Dating Over 60? Beware of Wolves in Sheep’s Clothing
In the 1980s, I had a single friend in her early 40s trying to find a romantic partner. Such a pursuit was years before the era of the Internet. Consequently, the choices for dating sites were few and far between and stigmatized.
Also, the chances of meeting a single or divorced man in his 40s were slim if you did not find him at work or through friends. My, how things have thankfully changed. The world of dating has opened up to ages beyond the once-upon-a-time death knell of 40.
As we know, many people are now coining 60 as the new f40orty. Singles, divorcees, and widowed individuals are now flocking to available online dating sites, searching for love and companionship in, hopefully, all the right places.
From Match, which also includes the subsidiaries of OK Cupid, Our Time, and Plenty of Fish, to e-Harmony, there are many avenues for the over-60 crowd to peruse. What could go wrong?
Preying on the Innocent
What are some of the attributes most people request when searching for a partner? Most say someone sincere and honest. That is not asking for much, yet sociopaths are alive and well, pretending to be otherwise.
They prey on innocent, and at times, vulnerable people who step into the arena of this relatively new phenomenon. How do I know? I have seen attempts made on clients and friends.
Several years ago, a lovely client met someone virtually. From the get-go, I was suspicious. The pursuer was gushingly expressing his attraction for my charming client. Their correspondence was without many, if any, telephone calls. The male predator was using everything in his vernacular to seduce and lure my client. At one point, I thought to myself, “Maybe you are wrong, Darlene.”
Consequently, I toned down my cautious rhetoric. Sad to say, I was correct. Eventually, Mr. Inauthentic went in for the kill, requesting money. My client finally recognized his ungentlemanly motives, and lucky for her, she put an end to any future communication.
Not long after, another client shared with me a similar ploy from an online pursuer. He was quicker in showing his true intentions. She was wary early on. When she denied his request for money, he no-showed for their subsequent virtual encounter.
All Kinds of Ways to Deceive
A few years ago, an even more pernicious attempt occurred with a close friend of mine. This cunning, purported knight-in-shining-armor pretended he found a new love shortly after connecting with my friend. He claimed his buddy saw my friend’s picture and wanted to explore the possibility of corresponding with her.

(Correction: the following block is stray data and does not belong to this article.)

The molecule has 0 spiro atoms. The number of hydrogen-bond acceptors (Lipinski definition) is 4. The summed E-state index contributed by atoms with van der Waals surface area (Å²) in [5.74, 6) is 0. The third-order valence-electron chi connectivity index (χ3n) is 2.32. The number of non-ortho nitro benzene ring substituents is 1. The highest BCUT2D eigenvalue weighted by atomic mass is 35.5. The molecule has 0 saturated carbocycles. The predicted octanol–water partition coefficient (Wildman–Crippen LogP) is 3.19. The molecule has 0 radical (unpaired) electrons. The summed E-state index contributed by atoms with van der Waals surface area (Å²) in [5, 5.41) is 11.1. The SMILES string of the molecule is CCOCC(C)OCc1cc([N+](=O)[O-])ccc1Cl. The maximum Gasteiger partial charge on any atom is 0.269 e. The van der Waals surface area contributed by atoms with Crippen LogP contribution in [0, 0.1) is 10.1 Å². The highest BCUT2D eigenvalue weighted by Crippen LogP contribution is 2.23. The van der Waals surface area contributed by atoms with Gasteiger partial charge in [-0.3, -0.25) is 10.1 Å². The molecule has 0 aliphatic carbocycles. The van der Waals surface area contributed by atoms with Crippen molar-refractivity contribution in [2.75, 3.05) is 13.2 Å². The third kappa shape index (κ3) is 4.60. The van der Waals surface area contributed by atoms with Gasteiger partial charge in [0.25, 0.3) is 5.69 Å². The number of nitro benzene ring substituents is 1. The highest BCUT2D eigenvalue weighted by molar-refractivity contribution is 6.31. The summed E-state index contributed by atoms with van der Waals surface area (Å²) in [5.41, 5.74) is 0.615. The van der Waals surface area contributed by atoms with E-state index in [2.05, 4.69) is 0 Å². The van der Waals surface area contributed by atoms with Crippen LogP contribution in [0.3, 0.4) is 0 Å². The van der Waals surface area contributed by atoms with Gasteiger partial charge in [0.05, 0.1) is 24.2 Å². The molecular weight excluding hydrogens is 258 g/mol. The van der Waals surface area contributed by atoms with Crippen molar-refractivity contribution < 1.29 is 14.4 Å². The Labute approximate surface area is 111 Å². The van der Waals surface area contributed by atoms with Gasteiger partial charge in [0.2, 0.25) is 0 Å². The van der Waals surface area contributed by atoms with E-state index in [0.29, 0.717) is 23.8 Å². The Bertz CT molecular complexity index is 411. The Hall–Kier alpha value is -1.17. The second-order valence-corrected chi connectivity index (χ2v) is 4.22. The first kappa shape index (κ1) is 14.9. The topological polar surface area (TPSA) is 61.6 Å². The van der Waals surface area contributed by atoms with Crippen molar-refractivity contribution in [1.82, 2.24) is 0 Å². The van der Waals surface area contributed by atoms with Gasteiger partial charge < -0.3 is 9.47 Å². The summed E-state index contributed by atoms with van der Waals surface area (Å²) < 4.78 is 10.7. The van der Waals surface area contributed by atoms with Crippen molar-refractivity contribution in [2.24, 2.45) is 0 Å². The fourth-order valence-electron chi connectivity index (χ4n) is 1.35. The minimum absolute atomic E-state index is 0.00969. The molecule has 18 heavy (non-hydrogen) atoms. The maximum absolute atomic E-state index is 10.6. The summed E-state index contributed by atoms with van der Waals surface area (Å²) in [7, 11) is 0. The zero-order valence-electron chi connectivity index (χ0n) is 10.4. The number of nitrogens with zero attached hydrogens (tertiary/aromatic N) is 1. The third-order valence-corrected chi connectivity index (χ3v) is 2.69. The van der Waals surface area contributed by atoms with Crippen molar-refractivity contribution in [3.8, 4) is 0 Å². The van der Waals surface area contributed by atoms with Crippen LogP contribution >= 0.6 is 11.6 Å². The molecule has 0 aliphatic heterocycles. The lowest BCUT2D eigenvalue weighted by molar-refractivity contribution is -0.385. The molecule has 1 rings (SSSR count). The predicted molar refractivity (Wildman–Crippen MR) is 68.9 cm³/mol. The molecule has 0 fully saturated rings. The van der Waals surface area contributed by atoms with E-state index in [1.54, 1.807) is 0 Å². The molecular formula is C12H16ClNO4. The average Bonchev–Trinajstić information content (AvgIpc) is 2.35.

For a few weeks, they emailed each other. One day, I was half-listening to her conversation about this, and then something alerted me. She conveyed to me that this man queried her about home and car ownership. My antennae sprung.
I asked her to send me his picture. When I received it, I searched his photo, a verifiable technique I learned from a fellow speaker. He was not who he said he was. I warned her to tread lightly.
Disturbingly, some of her other friends were not alarmed by the nature of questioning from this online contact. The only reason I thought differently was because of my experiences with several clients. My friend reluctantly heeded my advice for prudence.
When she confronted Mr. Who-Knows-Who, he vociferously minimized her concerns. Eventually, his story became more dramatic. He claimed he attended the Sorbonne, providing other fantastical details. Finally, all contact ceased but not without him putting up a good fight.
Not long ago, a lovely sexagenarian came to see me about something similar to the narratives mentioned above. The problem is, this person lost thousands of dollars as a result of deception and fraud. One of the people involved continues to request more money. I have been very direct in telling this generous soul to stop.
Deception and attempted pilfering are some of the most unsavory characteristics of particular human beings. Wolves sometimes disguise themselves in sheep’s clothing. They know many people are searching for a companion and will use devious means to prey on innocent people.
One of my suggestions is to do your research on anyone whom you meet in the vacuum of anonymity. Included is doing a Google Doc search of their photo. From someone who is not overly tech-savvy, I found it easy to do, but ask someone if you feel it is beyond your ability.
Open but Cautious
I do not intend to be a Debby-downer about online dating. I know people of every age who have met the loves or second loves of their lives on these various sites. I hope that people can avoid these mishaps by the most unscrupulous on the unsuspecting. Be open but proceed with caution.
Has this ever happened to you or anyone you know? How do you spot the real interests from fake pursuers? If you are comfortable, please tell your story and how you escaped these shenanigans.